The decision to handle the smaller division wrestling postseason differently than the bigger division when it resumes this weekend came down to the strain on travel.

“The reason behind having sectionals (for DI and DII but not for DIII and DIV) came down to looking at the strains on travel for the smaller schools,” AIA Associate Executive Director Chuck Schmidt said Wednesday morning. “(Tournament director) Dean (Visser) was in communication since last Friday with the (wrestling) advisory committee and it was determined that the big schools, for the most part, are in the metro areas so (travel) wasn’t as big of a deal.”

The postseason was temporarily postponed last week while the AIA decided how to move forward after it was discovered a skin outbreak hit several programs.

The AIA announced on Tuesday the season would continue with DIII and DIV heading straight to a state competition while DI and DII would have sectionals this weekend and state the following week.

Schmidt added that extending the season another week, as the AIA did for DI and DII, for the smaller schools hurts the spring sports because of the sharing of athletes is more prevalent and necessary at schools that have student bodies closer to 500 than 1,500.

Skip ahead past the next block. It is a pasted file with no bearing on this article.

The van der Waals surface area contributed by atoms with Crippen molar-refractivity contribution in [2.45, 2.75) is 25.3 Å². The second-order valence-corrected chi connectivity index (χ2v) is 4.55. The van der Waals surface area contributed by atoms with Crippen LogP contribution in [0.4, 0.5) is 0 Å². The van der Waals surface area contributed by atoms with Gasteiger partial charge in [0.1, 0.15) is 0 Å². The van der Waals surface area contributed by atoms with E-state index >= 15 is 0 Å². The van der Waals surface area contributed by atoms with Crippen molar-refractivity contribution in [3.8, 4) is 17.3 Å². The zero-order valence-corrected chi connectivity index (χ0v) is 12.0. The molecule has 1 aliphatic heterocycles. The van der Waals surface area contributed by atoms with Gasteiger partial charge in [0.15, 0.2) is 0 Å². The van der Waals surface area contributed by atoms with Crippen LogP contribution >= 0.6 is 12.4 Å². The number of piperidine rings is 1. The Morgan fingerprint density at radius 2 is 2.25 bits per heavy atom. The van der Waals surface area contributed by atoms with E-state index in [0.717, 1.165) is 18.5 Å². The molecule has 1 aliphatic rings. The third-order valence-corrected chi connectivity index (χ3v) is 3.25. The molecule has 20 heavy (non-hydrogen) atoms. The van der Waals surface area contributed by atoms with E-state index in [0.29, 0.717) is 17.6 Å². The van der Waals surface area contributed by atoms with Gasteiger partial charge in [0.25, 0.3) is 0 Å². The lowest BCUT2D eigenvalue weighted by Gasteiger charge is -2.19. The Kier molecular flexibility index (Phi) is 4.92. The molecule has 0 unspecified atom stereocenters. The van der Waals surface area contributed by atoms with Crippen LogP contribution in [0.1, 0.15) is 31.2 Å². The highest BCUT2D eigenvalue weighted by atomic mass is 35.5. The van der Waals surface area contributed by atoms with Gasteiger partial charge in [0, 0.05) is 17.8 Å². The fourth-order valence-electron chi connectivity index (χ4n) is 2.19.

The Division III and IV state tournaments at Tim’s Toyota Center will have a 32-man bracket with pigtails to include anyone who was included in the team's sectional lineup.

“We understand everyone is going to have different ideas, but we feel it was a fair response,” said Schmidt, who earlier in the day stated it was going to be only wrestlers with a winning record in seven matches.

Also moving the DI and DII state to the week of Feb. 21-22 at Tim’s Toyota Center forced the AIA to adjust some small school division girls state basketball games scheduled for the Toyota Center.

“We did what we had to do logistically,” Schmidt said. “We put the health and safety of the kids first and some changes had to be made because of it.”

Contact writer: (480) 898-7915 or Follow him on Twitter @JSkodaAFN.

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